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The 11th Frame: Total transparency of visible oil only way for bowling to be widely seen as sport

JEFF RICHGELS | Posted: Thursday, February 2, 2017 9:00 am

Making the playing field visible enhances understanding and fairness, and removes any possible questions about shenanigans with lane patterns and unfair advantages. Photo by Pro Bowlers Association.

Bowlers can argue forever what the best form of the sport is, from hard rubber balls on shellac-covered wood lanes to resin balls on synthetic lanes, and everything in between. This story is not about that never-ending debate.

What can’t be argued is that for bowling to be seen as a sport by non-bowlers, the challenge must be readily understandable.

Unfortunately, that has never been the case because what creates the challenge in bowling — oil on a lane — has been invisible, or was until the recent advent of Brunswick’s visible oil, which has only been used in PBA Tour TV competition.

As bowlers know, the way oil is applied to a lane is why league bowlers who aren’t close in ability to the top pros can shoot scores far beyond what the best pros do in professional events.

When decent amateur golfers shoot low scores on their local municipal courses, only fools think those players are as good as the pros shooting the same scores at PGA Tour courses. The different challenges they face — water hazards, sand traps, rough, sloping greens, the length of holes, etc. — are obvious because they can be seen.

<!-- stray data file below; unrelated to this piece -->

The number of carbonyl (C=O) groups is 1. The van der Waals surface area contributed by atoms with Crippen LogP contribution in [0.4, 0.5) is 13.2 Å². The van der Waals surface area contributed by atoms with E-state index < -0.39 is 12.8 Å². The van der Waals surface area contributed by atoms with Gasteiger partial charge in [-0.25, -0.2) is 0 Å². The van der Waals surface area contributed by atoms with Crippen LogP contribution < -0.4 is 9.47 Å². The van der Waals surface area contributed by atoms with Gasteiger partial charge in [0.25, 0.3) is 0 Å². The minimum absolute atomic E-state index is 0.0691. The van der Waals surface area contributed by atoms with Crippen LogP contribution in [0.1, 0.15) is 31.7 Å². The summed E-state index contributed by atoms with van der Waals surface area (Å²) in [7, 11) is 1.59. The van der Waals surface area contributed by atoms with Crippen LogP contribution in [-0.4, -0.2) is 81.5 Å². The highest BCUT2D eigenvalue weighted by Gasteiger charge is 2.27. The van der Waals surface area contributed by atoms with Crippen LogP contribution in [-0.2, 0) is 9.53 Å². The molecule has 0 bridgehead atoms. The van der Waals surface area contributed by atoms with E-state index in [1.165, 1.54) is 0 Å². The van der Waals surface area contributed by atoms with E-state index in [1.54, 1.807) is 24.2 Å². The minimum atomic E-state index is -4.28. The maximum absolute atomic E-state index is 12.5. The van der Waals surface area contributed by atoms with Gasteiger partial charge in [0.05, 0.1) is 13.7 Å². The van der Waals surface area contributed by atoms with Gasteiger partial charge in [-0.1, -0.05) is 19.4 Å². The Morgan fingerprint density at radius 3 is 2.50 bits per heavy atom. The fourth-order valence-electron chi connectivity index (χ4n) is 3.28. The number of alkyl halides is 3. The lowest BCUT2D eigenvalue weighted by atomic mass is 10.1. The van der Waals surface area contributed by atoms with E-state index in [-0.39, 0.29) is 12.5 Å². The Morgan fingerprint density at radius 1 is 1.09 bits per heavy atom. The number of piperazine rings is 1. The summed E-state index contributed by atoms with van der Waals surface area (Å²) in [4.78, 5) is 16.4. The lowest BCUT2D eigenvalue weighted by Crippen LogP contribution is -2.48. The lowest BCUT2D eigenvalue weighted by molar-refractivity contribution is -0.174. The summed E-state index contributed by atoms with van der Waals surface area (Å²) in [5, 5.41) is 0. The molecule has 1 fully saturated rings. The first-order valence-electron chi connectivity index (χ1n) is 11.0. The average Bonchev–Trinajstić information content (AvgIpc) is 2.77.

That isn’t the case in bowling, and you can hear it every time a pro shoots a low score on TV if you talk to non-bowlers (assuming visible oil isn’t being used).

“Anyone can shoot 160 — it’s just throwing a ball down a lane and they’re all the same,” is a typical comment.

“No, they’re not,” you might reply. “Those lanes have oil on them that can make them totally different.”

“Oil?”

“Yes, oil.”

“I don’t see any oil.”

“It’s there.”

“OK.”

Except you know it really isn’t OK, that they’re not convinced, and they don’t understand.

I’ve spent my entire adult life working as a journalist, interacting on a daily basis with the people bowling most needs to see bowling as a sport. And I have met only a handful who were bowlers at a high enough level that they understood oil on lanes. For the rest, I’ve had some version of the conversation above whenever bowling is the topic.

Even those who intellectually accept oil and lane patterns when I explain it all never seem to get it in their gut the way they get the visible differences between Augusta National or Pebble Beach and a municipal course.

They respect the differences in golf in a way they don’t in bowling, and it enables them to respect golf as a sport in a way they don’t bowling. And that enables them to cover golf in a way they never cover bowling.

The PBA using visible oil in recent years has gotten us past the stage where non-bowlers doubt oil is there, but when it’s only used on the PBA it doesn’t show the difference between the professional level and recreational bowling.